December 7, 2017

...Learn TDD with Codemanship

"This would never have happened if we'd written it in Haskell" - Bah Humbug!

Spurred on by a spate of social media activity of the "We replaced a system written in X with one written in Y, and it was way better" kind, I just wanted to throw my hat into the ring on this topic.

As someone with practical insights into high-integrity software development, I can confidently attest that this is bunk of the highest order. There is no programming language that assures reliability.

Sure, there are languages with built-in features that can help, but you actually have to do stuff to make sure your code works 99.999999999% of the time. Y'know? Like testing and wotnot.

For example, you can inflict all kinds of damage in C, thanks to direct manipulation of memory, but you don't have to abuse those features of the language. A Bugatti Veyron has a top speed of 254 mph, but you don't have to drive it at 254 mph.

"We would never have had that crash if we'd been driving a Volvo" really means "We'd never have had that crash if we'd been driving slower".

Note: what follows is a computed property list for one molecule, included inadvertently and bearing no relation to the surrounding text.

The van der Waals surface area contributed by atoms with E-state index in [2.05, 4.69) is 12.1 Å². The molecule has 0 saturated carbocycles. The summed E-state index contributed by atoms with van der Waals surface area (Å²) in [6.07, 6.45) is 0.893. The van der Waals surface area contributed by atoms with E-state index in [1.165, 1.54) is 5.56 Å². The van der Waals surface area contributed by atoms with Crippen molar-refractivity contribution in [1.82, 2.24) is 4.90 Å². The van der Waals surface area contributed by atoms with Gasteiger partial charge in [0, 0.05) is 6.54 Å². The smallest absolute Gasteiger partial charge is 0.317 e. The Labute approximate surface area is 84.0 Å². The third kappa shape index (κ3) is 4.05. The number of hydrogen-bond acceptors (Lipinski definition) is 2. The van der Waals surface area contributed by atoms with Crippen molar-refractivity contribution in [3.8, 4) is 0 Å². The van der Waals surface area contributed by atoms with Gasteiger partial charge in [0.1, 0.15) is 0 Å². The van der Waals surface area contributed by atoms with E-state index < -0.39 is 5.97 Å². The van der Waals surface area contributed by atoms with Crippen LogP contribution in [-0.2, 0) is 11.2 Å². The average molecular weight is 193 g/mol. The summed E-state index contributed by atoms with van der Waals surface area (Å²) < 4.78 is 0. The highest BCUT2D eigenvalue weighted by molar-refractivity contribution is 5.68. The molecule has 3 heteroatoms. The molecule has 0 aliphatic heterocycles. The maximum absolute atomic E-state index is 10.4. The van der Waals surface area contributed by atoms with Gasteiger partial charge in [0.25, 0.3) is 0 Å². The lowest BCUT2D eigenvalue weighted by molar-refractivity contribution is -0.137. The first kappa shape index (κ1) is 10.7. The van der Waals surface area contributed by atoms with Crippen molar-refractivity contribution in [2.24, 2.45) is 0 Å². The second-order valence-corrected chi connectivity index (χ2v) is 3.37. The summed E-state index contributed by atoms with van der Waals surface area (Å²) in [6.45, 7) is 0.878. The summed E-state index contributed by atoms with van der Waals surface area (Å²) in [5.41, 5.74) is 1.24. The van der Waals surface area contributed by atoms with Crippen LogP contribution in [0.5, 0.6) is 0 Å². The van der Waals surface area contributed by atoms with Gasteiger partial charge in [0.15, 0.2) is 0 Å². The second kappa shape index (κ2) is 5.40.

If you want to avoid dangling pointers in a C program, you can. It just takes a bit of know-how and a bit of discipline. Don't blame the language for any shortcomings you might have in either. The difference the language makes is small compared to the difference you make.

ADDENDUM: Just to clarify, I'm not saying better languages and tools don't help. What I'm saying is that the difference they make can be very small compared to other factors. How do I know this? Well, I've been programming for 35 years and have worked in a dozen or more languages on real projects. So there's that. But also, I've worked with a lot of teams, and noticed how the same team using different tools gets similar results, while different teams using identical tools can get strikingly different results. So I conclude that the team makes the bigger difference, by orders of magnitude. So I choose to focus more on teams and how they work than on the tools, by orders of magnitude. And it's not as if tools and technology don't get enough focus within the industry :)

Posted 16 hours, 2 minutes ago on December 7, 2017